Fishery Support Vessel Has All Female Crew

By BRIELLE SCHAEFFER 

Sentinel Staff Writer

On a door of the F/V Kamilar is a sticker with pink script: “Girls fish too.”

And in the case of this boat, it is girls only. 

  

From left, Brannon Finney, Kelsey Kubik and Bettina Nichols stand on the deck of the fishing tender Kamilar this morning at Eliason Harbor. (Sentinel Photo by James Poulson) 

Vessel owner Brannon Finney is captaining the tender for the Sitka sac roe herring fishery with her all-female crew – something that’s rare for the fast and frenzied commercial fishery. 

Finney’s rotating crew is comprised of cousin Kelsey Kubik of Sitka, Bettina Nichols of Astoria, Ore., Sandra Coats of Ketchikan and Annea Martinsen of Petersburg. They are packing for Petersburg’s Icicle Seafoods. 

“Tendering is usually really easy,” the 30-year-old long-lashed captain said. “You drop anchor and wait until the boats come to you.”

But, tendering for herring in the Sitka Sound sac roe fishery is different, she said. With so many boats in such a small area, the tender boats have to maneuver around a lot of obstacles. 

“Picking through nets and boats is so challenging, especially with the stakes being so high,” she said.  “Everybody is trying to make a million dollars in a day.”

The fishery went on two-hour notice this morning, and Finney expects it to open soon. She spent all day Thursday working on her deck, positioning dewatering gear, hooking up hydraulic hoses, testing the herring pump and strapping gear down.

“From the samples they took from the roe it looks very likely,” she said about the prospects for an opening shortly.

She grew up fishing in Ketchikan and Petersburg, but she has ties to Sitka. Her maternal grandfather, Bill Carr, was involved in the Sitka sac roe herring fishery in the late 1970s, and her paternal great-grandfather was Leslie Yaw, one of Sitka’s most prominent citizens and superintendent of Sheldon Jackson School for many years.

Finney is thoroughly comfortable fishing, having spent so much time learning the ropes of the industry, but leading her own crew is a more recent venture.

“It’s new because I’ll be in the captain’s chair,” she said, adding, “I always said I’m just too bossy to be on the back deck.”

After high school Finney headed to Pacific University in Oregon to study international politics. But looking at those problems on a macro-level became almost too overwhelming, she said, so she decided to focus on her happiness at a micro-level and her life on fishing.

“There’s a lot of pride in this work,” she said. “You’re feeding people and you can see the product of your work instantaneously.”’

Her original plan was to buy a seine boat.

“I was becoming more and more invested in the industry and bought a seine permit,” Finney said. “But I decided I really liked tendering. I sold the seine permit for a down payment on this boat.”

The way fishing has been the past couple of seasons she’s thankful she got out of seining, she said.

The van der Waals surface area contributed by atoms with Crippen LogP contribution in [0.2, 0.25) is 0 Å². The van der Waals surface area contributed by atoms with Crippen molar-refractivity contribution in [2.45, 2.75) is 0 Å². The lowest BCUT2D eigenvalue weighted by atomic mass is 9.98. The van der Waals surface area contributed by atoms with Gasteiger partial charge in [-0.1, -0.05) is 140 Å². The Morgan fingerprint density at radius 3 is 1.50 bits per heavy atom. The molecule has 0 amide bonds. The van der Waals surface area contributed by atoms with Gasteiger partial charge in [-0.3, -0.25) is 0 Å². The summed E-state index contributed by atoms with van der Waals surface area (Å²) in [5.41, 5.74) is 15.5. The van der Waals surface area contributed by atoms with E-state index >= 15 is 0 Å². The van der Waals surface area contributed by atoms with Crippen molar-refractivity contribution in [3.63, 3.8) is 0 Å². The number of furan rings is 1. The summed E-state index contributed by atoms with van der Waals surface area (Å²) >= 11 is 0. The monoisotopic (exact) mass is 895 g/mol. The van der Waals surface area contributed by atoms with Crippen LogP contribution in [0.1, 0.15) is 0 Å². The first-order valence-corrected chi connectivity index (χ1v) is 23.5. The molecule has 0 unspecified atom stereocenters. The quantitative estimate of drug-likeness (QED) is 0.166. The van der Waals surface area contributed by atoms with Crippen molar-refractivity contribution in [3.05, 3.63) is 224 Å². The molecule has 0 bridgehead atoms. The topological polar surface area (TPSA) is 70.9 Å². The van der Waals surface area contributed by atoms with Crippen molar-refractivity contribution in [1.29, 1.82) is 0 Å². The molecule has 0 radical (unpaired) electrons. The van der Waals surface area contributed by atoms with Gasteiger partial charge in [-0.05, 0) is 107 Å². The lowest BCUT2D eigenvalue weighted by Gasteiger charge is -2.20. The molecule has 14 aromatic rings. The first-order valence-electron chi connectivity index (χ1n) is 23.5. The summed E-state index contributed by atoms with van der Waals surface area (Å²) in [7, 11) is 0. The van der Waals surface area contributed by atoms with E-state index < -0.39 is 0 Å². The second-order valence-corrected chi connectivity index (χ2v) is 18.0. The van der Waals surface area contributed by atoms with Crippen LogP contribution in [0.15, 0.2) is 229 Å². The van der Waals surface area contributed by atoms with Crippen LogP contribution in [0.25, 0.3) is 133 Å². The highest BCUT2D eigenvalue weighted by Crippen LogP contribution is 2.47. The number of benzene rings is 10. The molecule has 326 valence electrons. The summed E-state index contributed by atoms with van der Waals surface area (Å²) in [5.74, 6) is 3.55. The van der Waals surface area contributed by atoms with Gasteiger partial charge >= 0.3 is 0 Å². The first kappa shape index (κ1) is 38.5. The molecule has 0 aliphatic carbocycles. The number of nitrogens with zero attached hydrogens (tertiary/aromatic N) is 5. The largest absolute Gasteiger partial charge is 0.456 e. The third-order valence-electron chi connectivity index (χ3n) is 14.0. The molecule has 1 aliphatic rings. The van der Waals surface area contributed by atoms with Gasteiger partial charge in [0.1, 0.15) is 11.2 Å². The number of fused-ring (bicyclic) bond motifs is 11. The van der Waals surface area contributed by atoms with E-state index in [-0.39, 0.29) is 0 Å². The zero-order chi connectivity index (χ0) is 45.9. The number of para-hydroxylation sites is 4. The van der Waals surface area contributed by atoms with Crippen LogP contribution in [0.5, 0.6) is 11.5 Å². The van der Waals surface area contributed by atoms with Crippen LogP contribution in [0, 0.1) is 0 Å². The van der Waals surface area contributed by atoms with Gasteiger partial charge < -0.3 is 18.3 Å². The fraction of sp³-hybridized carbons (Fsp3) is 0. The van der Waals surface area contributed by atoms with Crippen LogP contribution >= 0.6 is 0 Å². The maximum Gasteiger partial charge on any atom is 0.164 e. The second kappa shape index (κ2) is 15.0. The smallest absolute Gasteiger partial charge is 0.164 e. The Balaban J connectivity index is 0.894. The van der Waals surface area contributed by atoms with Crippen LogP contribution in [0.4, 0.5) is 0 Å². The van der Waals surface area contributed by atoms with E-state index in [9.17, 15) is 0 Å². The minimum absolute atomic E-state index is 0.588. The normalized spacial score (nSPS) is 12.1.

“I had missed an opportunity to buy a seine boat two years ago and I’m really glad I did,” Finney said. Her present boat is suited for other types of commercial fishing, however: she plans to longline in the spring, tender in the summer and crab fish in the fall.

She closed on the light-blue boat in September and has plans to change the name to Alaskan Girl.

“Who doesn’t love an Alaskan girl?” she said. 

And the boat truly reflects that name. She remodeled the captain’s quarters to make it a little more cozy and added a closet. The wheelhouse is decorated with twinkle lights, and herb plants – parsley and rosemary – dot the window. She plans to put a vanity for nail polish and makeup on top of her toolbox in the galley, she said.

Finney also installed a decorative backsplash in the galley, and always has her mint Kitchenaid mixer ready to go. 

“We make cookies and stuff for people who deliver to the boat,” she said with a smile. “That way I get my Pinterest fix without eating them all.”

Finney said she has experienced sexism while commercial fishing. Sometimes it’s been hard to get a job on a  boat because male captains don’t want to hire women, she said. They are afraid a female would ruin the male camaraderie on the crew or be incapable of doing the work. But that’s not the case, she said. 

“I feel like we thrive in this industry because of our sex not in spite of it,” she said. 

The captains she has worked for have told her they’ll never opt-out of hiring a female again, Finney said, because of her attention to detail, cleanliness and ability to keep the men in line. 

“Sexism is a problem but it’s not a deterrent to pursuing this job,” she said. 

She said she didn’t intend on hiring an all-female crew but it just worked out that way. Her employees are all well-qualified for the job, she said, having experience working on other boats.

There’s one more member of the crew, a blue heeler named Amigo.

“He’s the only male on board,” Finney said.

When not working, Finney enjoys traveling, practicing yoga, reading, canning and wildlife photography. 

“A lot of our job tendering is running back and forth to the plant,” she said. It’s during those trips she gets to see pods of whales or migrating seabirds, which makes the job really special, she said.

 

“It’s really great getting paid to do something that some people pay to do,” Finney said. 

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